Antibiotics and the nervous system: More than just the microbes?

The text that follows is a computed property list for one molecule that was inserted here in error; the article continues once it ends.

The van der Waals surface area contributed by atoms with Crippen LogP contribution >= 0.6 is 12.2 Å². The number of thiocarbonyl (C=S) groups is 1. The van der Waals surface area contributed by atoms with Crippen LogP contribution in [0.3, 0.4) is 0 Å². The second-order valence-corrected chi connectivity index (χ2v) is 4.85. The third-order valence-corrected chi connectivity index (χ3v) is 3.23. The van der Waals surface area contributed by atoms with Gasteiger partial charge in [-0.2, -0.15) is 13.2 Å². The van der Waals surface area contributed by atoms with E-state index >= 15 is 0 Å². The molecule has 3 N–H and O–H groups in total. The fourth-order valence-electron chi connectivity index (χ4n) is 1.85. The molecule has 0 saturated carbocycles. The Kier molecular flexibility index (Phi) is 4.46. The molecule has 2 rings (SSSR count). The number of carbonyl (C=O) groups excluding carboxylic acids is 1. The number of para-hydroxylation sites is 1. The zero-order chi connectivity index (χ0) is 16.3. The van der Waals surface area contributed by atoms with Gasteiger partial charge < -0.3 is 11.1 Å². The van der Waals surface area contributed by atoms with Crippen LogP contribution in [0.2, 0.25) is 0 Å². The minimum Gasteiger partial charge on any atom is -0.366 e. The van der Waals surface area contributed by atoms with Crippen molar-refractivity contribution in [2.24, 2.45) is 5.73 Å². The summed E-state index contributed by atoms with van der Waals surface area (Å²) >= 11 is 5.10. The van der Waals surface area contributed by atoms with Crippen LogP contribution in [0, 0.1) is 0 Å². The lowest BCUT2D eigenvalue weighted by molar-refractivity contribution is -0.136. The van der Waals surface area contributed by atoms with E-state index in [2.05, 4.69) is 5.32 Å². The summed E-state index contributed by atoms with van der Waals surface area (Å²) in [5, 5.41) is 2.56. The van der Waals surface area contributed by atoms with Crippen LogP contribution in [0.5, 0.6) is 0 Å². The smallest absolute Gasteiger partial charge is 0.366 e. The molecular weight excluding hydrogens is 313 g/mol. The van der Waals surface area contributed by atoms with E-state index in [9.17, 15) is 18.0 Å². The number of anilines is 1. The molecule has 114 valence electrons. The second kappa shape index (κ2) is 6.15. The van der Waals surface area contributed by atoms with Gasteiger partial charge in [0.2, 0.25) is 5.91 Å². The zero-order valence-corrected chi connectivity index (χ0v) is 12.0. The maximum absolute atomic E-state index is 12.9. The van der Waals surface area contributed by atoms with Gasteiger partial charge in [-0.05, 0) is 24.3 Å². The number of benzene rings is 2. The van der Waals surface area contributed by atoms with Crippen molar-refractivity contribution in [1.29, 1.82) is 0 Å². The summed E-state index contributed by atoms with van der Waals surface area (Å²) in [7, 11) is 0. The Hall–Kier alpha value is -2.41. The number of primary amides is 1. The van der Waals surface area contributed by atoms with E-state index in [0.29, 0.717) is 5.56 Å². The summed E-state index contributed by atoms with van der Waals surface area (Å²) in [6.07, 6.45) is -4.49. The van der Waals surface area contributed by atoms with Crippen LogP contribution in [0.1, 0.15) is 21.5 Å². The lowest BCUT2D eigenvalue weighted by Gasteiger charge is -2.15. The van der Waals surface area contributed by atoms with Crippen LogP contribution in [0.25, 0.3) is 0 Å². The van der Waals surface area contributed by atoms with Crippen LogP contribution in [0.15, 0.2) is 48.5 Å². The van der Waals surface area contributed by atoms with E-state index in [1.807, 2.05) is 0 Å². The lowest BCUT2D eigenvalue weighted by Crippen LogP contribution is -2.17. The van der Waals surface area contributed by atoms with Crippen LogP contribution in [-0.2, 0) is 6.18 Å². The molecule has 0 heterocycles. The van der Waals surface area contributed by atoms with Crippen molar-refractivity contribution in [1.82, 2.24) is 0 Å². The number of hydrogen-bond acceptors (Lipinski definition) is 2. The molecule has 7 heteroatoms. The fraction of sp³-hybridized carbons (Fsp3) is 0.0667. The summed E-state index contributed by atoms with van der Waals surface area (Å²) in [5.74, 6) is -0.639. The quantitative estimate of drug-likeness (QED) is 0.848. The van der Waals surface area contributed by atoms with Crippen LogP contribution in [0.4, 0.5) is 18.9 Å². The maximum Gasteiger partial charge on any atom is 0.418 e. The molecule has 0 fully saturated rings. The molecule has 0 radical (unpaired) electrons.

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The use of antibiotics has recently risen to prominence in neuroscience due to their potential value in studying the microbiota-gut-brain axis. In this context they have been largely employed to illustrate the many influences of the gut microbiota on brain function and behaviour. Much of this research is bolstered by the abnormal behaviour seen in germ-free animals and other well-controlled experiments. However, this literature has largely failed to consider the neuroactive potential of antibiotics themselves, independent from, or in addition to, their microbicidal effects. This is problematic, as clinical as well as experimental literature, largely neglected through the past decade, has clearly demonstrated that broad classes of antibiotics are neuroactive or neurotoxic. This is true even for some antibiotics that are widely regarded as not absorbed in the intestinal tract, and is especially concerning when considering the highly-concentrated and widely-ranging doses that have been used. In this review we will critically survey the clinical and experimental evidence that antibiotics may influence a variety of nervous system functions, from the enteric nervous system through to the brain and resultant behaviour. We will discuss substantial evidence which clearly suggests neuro-activity or -toxicity by most classes of antibiotics. We will conclude that, while evidence for the microbiota-gut-brain axis remains strong, clinical and experimental studies which employ antibiotics to probe it must consider this potential confound.
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